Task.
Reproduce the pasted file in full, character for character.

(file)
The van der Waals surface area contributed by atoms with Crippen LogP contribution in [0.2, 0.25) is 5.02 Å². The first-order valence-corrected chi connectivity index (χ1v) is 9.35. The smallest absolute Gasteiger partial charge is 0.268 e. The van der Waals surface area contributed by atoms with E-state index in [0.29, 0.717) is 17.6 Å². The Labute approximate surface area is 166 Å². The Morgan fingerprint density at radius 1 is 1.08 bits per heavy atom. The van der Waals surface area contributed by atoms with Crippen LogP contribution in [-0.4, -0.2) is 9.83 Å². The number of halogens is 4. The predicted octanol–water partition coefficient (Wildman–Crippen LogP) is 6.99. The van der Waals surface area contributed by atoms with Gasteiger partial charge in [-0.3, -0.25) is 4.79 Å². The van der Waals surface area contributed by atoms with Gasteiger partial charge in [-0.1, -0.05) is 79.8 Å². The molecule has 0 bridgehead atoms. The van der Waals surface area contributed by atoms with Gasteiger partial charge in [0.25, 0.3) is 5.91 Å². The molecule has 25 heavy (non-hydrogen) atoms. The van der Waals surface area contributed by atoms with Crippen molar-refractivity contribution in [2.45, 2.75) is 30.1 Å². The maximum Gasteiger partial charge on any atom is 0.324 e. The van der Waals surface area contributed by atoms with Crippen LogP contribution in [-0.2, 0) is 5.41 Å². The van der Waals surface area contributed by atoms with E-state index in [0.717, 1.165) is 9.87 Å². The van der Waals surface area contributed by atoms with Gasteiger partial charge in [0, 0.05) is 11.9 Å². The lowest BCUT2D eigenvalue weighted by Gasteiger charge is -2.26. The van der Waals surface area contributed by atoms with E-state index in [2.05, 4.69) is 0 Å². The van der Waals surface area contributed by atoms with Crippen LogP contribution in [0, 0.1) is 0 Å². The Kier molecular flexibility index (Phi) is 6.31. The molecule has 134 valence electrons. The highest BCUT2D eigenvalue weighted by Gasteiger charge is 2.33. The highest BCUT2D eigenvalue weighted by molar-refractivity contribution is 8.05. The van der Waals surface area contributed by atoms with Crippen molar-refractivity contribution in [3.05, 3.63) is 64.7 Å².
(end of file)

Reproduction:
The van der Waals surface area contributed by atoms with Crippen LogP contribution in [0.2, 0.25) is 5.02 Å². The first-order valence-corrected chi connectivity index (χ1v) is 9.35. The smallest absolute Gasteiger partial charge is 0.268 e. The van der Waals surface area contributed by atoms with E-state index in [0.29, 0.717) is 17.6 Å². The Labute approximate surface area is 166 Å². The Morgan fingerprint density at radius 1 is 1.08 bits per heavy atom. The van der Waals surface area contributed by atoms with Crippen LogP contribution in [-0.4, -0.2) is 9.83 Å². The number of halogens is 4. The predicted octanol–water partition coefficient (Wildman–Crippen LogP) is 6.99. The van der Waals surface area contributed by atoms with Gasteiger partial charge in [-0.3, -0.25) is 4.79 Å². The van der Waals surface area contributed by atoms with Gasteiger partial charge in [-0.1, -0.05) is 79.8 Å². The molecule has 0 bridgehead atoms. The van der Waals surface area contributed by atoms with Gasteiger partial charge in [0.25, 0.3) is 5.91 Å². The molecule has 25 heavy (non-hydrogen) atoms. The van der Waals surface area contributed by atoms with Crippen molar-refractivity contribution in [2.45, 2.75) is 30.1 Å². The maximum Gasteiger partial charge on any atom is 0.324 e. The van der Waals surface area contributed by atoms with Crippen LogP contribution in [-0.2, 0) is 5.41 Å². The van der Waals surface area contributed by atoms with E-state index in [0.717, 1.165) is 9.87 Å². The van der Waals surface area contributed by atoms with Gasteiger partial charge in [0, 0.05) is 11.9 Å². The lowest BCUT2D eigenvalue weighted by Gasteiger charge is -2.26. The van der Waals surface area contributed by atoms with E-state index in [2.05, 4.69) is 0 Å². The van der Waals surface area contributed by atoms with Crippen LogP contribution in [0, 0.1) is 0 Å². The Kier molecular flexibility index (Phi) is 6.31. The molecule has 134 valence electrons. The highest BCUT2D eigenvalue weighted by Gasteiger charge is 2.33. The highest BCUT2D eigenvalue weighted by molar-refractivity contribution is 8.05. The van der Waals surface area contributed by atoms with Crippen molar-refractivity contribution in [3.05, 3.63) is 64.7 Å².